Stylistically the cold Russian film Elena and the perversely American film Killer Joe couldn’t be further apart. Yet they both are prime examples of neo-noir and in their own unique ways wallow in the melodrama of the downtrodden.
In Elena, the title character (Nadezhda Markina, a modicum of pent-up middle-aged rage) trudges through the routines of her day in her posh Moscow penthouse living with the wealthy husband she hooked ten years ago when she nursed him back to health. Her son is the epitome of the post-Soviet downtrodden, living in a trashy tenement tower underneath the shadows of nuclear silos with his lazy teenage son, do-nothing wife and an infant. He begs his mother for money constantly, and she eventually becomes obsessed with funding her grandson’s college education even though we all know he’s not college material. Her husband refuses to continue to support her loser family, even though he continues to dutifully spoil his own screw-up of a daughter. When he has another heart attack and decides to revisit his will, Elena must resort to desperate measures. Suffice it say – things get dark – and…end well?
Director Andrey Zvyaginstev (who previously crafted another tale of dysfunctional family relationships in The Return) utilizes the impeccable cinematography of Mikhail Krichman to create slow-moving, long Tarkovsky-esque shots marked by expert framing of characters doing mundane tasks. It’s used to build suspense along with Philip Glass’ pressure-cooker of a musical motif – because as often as we are shown the monotony of passing time – a lot happens in this film. Lives are changed – at least on the surface when it comes to money. And while Zvyaginstev seems to hint at a bit of compassion in his own cold Russian way, we the viewers know it’s probably not going to be change for the better. No matter how well-intentioned Elena is, whether it’s her dope of a son spitting from his poorhouse balcony, or her punk of a grandson spitting from her penthouse deck, they’ll always be trash looking for trouble.
Speaking of trash, waltzing into the same art-houses as Elena comes the crass, brash-talking, southern-fried, Texas trailer park set Killer Joe proudly sporting a well deserved NC-17 rating. A moron (Emile Hirsch, naively thick-headed) in deep with some cowboy dope-dealers cooks up a preposterous plot with his even stupider father (Thomas Haden Church, hilariously deadpan) and amoral stepmother (Gina Gershon, looking like hell and relishing in the camp) to kill his worthless mamma for some insurance money. They hire a detective who does side jobs named Killer Joe (Matthew McConaughey in a shockingly perverse performance where he is as politely menacing as he was politely funny in Bernie) to do the deed, but he insists on a retainer – in the form of the family’s slow-witted and emotionally damaged daughter Dottie (Juno Temple, looking like a young Renee Zellwegger). Suffice it to say, things don’t go so well.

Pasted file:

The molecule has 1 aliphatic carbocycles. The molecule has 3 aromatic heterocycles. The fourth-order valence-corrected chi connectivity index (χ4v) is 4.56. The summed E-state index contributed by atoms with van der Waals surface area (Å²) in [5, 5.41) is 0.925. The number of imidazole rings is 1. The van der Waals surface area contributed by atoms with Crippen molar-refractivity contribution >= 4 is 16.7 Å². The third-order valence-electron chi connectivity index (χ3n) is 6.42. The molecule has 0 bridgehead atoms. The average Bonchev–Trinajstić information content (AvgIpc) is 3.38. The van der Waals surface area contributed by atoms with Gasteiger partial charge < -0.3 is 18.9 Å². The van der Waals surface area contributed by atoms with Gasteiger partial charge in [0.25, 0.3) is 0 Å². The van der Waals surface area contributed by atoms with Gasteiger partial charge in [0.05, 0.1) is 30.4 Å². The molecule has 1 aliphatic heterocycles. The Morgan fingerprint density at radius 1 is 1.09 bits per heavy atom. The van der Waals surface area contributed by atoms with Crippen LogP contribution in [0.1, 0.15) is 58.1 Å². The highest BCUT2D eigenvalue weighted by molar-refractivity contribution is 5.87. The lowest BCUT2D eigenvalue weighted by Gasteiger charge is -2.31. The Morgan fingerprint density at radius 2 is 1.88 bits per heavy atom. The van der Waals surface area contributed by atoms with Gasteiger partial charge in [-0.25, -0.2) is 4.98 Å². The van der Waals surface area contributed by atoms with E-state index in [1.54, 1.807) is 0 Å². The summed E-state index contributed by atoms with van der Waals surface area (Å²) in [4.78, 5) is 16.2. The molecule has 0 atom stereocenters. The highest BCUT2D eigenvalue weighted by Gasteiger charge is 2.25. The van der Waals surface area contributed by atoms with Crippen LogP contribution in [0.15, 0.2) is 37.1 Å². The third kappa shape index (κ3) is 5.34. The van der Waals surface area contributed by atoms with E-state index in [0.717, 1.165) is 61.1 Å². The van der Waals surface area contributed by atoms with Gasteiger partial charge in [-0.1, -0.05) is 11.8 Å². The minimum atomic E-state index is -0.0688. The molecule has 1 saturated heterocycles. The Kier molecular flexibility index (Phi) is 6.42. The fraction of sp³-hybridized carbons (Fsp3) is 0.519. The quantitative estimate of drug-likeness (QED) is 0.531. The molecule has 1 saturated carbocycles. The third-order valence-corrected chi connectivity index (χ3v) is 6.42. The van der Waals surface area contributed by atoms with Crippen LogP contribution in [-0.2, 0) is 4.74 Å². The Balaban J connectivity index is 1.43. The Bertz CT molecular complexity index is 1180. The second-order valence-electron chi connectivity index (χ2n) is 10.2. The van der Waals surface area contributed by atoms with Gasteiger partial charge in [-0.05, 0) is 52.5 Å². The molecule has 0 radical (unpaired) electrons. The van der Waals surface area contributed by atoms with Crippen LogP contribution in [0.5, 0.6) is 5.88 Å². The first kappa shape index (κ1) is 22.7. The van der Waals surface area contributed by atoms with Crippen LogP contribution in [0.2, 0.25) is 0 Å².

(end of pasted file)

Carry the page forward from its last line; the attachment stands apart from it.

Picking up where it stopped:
Ancient director William Friedkin (who attempts to do here what Sidney Lumet did so brilliantly with Before the Devil Knows You’re Dead) utilizes cinematographer extraordinaire Caleb Deschanel to dress this scum up to the nines in Texas-flavored noir aesthetics. The film is adapted from a play by Tracy Letts and is as misanthropic and darkly comedic as they come. It’s also scary as hell in some parts – remember, Friedkin is the guy who gave us The Exorcist. There’s a moment late in the film, after a mondo-bizarre scene with a fried chicken leg that will turn you off from the bird for sure if Chick-fil-A hasn’t already, where McConaughey is allowed to go buck wild in a psychopathic rage, turns over a kitchen table and then crouches like some mad ape screaming at the top of his lungs that he will rip the faces off of those cowering against the wall. It’s enough to give any viewer chills.
While operating at two ends of the neo-noir extremes, Elena (cold and psychologically probing) and Killer Joe (hot-blooded and physically bruising) both leave viewers frustrated despite providing their own signature appeal. Elena ends with no sense of justice and a feeling that these fools will just keep screwing up. Killer Joe ends literally in mid-climax where you can only imagine (nay – hope) the trash is just swept beneath the blood-soaked carpet. I urge thoughtful viewers to proceed with caution, but enjoy both films, if you must…if you can.
Written by David H. Schleicher